LAKE PLACID €" Following a courageous battle with pancreatic cancer, May Louise Lockwood, 80, died at her home, "Cheery Lodge" on Lake Placid on April 22, 2007. She was surrounded by family and had received well wishes from hundreds of messages via her Web site on caringbridge.org

Louise Lockwood was born in Philadelphia on Nov. 14, 1926, the daughter of Herbert and Frances Kieckhefer.

She grew up in Riverton, N.J., where she lived until her marriage to Carter Lockwood in April 1948.

She graduated from Foxhollow School, Lenox, Mass., in 1943 and majored in art at Smith College for three years, before transferring to the Philadelphia Museum School of Industrial Art, where she studied advertising art.

After their marriage, Lou and Carter lived in Pine Valley, N.J., for two years before moving to Moorestown, N.J., where they lived and raised a family of four children. In 1957, they moved to Loudonville, N.Y., where a fifth child was born in 1960.

Lou had first come to Lake Placid at age seven with her parents and except for the war years, they spent the summers at the Lake Placid Club. After their marriage, Carter and Lou returned to the Adirondacks for many summer and winter vacations. In 1965, they moved to Lake Placid permanently. In 1968, they opened their gallery-shop, The Studio, on Main Street, for which they produced much of the craft work themselves. They sold the Studio in 1978 and after the 1980 Olympics, began dividing their time between Colorado Springs and Ponte Vedra Beach, Fla., always returning to Lake Placid for the summers.

In the late 1980s, tragedy struck and Lou and Carter lost their son, Herb and daughter, Francie in accidents just two years apart. With the help of family, friends and faith, they made a slow recovery from that terrible period in their lives.

Lou was a member of the National Society of Colonial Dames. She served on the boards of the Lake Placid Center for the Arts, the Lake Placid Sinfonietta and Camelot, a St. Francis Home. She also served on the vestry of St. Eustace Episcopal Church, where she spearheaded the needlepoint project in 1974, designed all 12 pieces and stitched five of them herself. She always considered the needlepoint her legacy to Lake Placid. Noted memorable experiences for Lou included being a grandmother, trips to Europe, cruises and hosting the King and Queen of Sweden during the 1980 Olympics in Lake Placid.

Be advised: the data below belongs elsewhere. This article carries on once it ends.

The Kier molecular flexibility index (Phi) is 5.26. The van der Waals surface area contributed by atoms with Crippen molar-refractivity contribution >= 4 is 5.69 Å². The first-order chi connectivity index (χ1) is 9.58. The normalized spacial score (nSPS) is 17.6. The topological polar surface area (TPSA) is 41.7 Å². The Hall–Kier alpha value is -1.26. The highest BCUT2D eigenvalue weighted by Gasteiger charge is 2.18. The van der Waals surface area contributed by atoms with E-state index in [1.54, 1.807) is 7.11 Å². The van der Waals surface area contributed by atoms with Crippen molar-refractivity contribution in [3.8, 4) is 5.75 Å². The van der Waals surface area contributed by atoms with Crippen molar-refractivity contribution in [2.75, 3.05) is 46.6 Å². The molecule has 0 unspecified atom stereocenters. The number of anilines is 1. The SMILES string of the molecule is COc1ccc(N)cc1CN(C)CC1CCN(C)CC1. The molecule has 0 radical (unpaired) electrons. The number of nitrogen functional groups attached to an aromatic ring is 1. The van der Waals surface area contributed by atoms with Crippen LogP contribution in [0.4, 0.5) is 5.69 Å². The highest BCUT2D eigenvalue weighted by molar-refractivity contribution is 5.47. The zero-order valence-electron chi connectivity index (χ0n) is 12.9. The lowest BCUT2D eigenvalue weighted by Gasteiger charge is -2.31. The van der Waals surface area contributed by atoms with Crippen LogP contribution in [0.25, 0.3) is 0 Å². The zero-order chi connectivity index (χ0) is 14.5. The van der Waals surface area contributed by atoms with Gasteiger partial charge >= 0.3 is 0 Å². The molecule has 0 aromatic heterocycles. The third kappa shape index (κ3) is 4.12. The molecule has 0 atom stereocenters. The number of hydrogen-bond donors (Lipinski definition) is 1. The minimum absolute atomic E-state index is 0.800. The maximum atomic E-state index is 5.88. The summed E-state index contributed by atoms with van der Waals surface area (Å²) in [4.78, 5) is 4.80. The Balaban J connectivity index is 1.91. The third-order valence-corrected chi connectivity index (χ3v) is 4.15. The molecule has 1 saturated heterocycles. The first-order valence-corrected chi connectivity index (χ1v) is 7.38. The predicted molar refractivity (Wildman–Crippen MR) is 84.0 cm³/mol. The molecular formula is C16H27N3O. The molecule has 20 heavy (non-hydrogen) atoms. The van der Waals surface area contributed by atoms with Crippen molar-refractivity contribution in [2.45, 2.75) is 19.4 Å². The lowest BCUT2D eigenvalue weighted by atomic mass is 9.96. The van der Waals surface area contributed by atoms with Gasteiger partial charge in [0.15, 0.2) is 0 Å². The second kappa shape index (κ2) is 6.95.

With her days of craft work finished, her more recent hobbies included e-mail, antique and miniature collecting, gardening, entertaining and playing canasta with friends. She is also the keeper of the family mementos and archives. Her cats have brightened her life also. Each month she would send a food package to every grandchild who was away at school or college. With 11 grandchildren, there were often at least six boxes to fill.

Lou is survived by her dear sister, Gretchen Mahoney, of Whitefish, Mont.; three beloved sons, David and his wife Roz of Manchester, N.H., Win and his wife Susan of Breckenridge, Colo., Todd of Burlington, Vt.; and 11 grandchildren, Whitney, Ginna, Sandy, Charlie, Courtney, Foster, Anna, Cooper; and Brandon, Spencer and Trent Bailey of Englewood, Colo. She is also survived by her wonderful son-in-law, Brownell Bailey; as well as a niece and four nephews; four godchildren; and a special friend, Dr. William H. Tripp of West Hartford, Conn.

There are no calling hours. A funeral service will be held Saturday, May 12, 2007, at 11 a.m. at the Lake Placid Center for the Arts. Father Michael Jones, pastor of St. Eustace Episcopal Church in Lake Placid, will officiate.

The M.B. Clark, Inc. Funeral Home in Lake Placid, N.Y., is in charge of arrangements.

In lieu of flowers, Lou asked that memorials be sent to the Lake Placid Center for the Arts, the Lake Placid Sinfonietta, or St. Eustace Episcopal Church.

Recommended for you